TikTok ban author denies legislation will affect VPNs

Sen. Mark Warner, D-Virginia, is seen.
Sen. Mark Warner, D-Virginia, is seen. (AP Photo/J. Scott Applewhite)

TikTok ban author denies legislation will affect VPNs

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The author of a bipartisan bill that would allow the Commerce Department to ban TikTok said the bill would not restrict the use of VPNs after speculation arose online that it would.

Tech publications and social media users raised the fear that the RESTRICT Act, a bill co-sponsored by Sens. Mark Warner (D-VA) and John Thune (R-SD), would criminalize the use of VPNs — virtual private networks — in some circumstances. VPNs protect users online by running their activity through a server in a different location and changing their online signature in the process, sometimes allowing users to bypass local restrictions. VPNs are entirely legal in the United States, but some users claim that the use of the VPN could be considered criminal under the terms of the RESTRICT Act if it was used to access the Chinese or Russian internet.

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Warner’s office contested this reading. “This legislation is aimed squarely at companies like Kaspersky, Huawei, and TikTok that create systemic risks to the United States’s national security – not at individual users,” Rachel Cohen, a spokeswoman for Warner, told the Washington Examiner.

The bill does not directly name VPNs as a focus, but some claimed this week that the language of the legislation could allow lawmakers to penalize VPN users.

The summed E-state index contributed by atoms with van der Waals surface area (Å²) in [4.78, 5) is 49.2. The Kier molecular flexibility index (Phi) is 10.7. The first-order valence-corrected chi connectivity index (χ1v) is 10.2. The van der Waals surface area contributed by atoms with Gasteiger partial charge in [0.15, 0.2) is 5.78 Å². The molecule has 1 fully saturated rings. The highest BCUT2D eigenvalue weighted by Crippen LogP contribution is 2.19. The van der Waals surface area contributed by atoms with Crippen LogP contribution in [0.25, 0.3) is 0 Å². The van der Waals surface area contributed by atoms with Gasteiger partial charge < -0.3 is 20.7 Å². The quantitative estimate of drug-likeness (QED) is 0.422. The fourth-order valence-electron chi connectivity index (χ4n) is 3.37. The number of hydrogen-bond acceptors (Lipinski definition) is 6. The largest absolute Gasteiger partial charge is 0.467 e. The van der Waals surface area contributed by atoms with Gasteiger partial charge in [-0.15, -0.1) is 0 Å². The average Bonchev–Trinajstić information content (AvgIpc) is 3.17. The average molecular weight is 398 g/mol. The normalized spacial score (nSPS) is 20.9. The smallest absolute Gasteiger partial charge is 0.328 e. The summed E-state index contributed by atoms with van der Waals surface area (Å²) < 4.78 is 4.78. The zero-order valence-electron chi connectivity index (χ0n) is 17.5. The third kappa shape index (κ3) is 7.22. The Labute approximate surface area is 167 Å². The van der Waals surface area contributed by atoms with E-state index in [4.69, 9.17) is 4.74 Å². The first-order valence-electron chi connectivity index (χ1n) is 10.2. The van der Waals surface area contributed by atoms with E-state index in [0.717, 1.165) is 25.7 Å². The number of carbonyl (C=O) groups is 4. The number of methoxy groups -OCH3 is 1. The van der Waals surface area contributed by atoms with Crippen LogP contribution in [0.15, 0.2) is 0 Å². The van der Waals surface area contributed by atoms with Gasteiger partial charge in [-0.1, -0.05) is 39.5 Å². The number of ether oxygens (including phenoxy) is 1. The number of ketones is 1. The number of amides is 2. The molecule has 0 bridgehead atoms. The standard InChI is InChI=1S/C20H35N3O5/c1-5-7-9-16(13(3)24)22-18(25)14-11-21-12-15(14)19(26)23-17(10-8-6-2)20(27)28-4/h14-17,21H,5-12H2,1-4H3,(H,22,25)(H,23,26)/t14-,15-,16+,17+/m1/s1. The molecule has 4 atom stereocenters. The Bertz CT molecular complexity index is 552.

“The Restrict Act is INSANE,” crypto investor Jesse Eckel tweeted. “20 years in prison for using a VPN. The ability for them to target essentially anything they deem a ‘risk.’ Seizure of property and digital assets. Could’ve simply banned Tiktok, but instead they go full villain on us.”

Cohen said that someone would need to be in “sabotage or subversion” of American technology, causing “catastrophic effects” or “interfering in, or altering the result” with a federal election to be held liable under the proposed legislation.

The RESTRICT Act would give Commerce Secretary Gina Raimondo the power to “identify, deter, disrupt, prevent, prohibit, investigate, or otherwise mitigate … any risk arising from any covered transaction by any person, or with respect to any property” if the secretary determines that they pose “an undue or unacceptable risk” and could involve “foreign nations of concern” such as China or Iran.

Warner’s bill has the support not only of several Republicans but also of the White House, making it the leading proposal to act on bipartisan worries about TikTok’s affiliations with the Chinese Communist Party. In recent days, some conservatives and libertarians have argued that it would give the government too much power to engage in censorship.

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Sens. Marco Rubio (R-FL) and Josh Hawley (R-MO) have proposed outright bans of TikTok for months over its data collection practices and relationship with the Chinese Communist Party.

TikTok CEO Shou Zi Chew appeared before Congress last week, where he was grilled by lawmakers on both sides over the company’s practices.

© 2023 Washington Examiner

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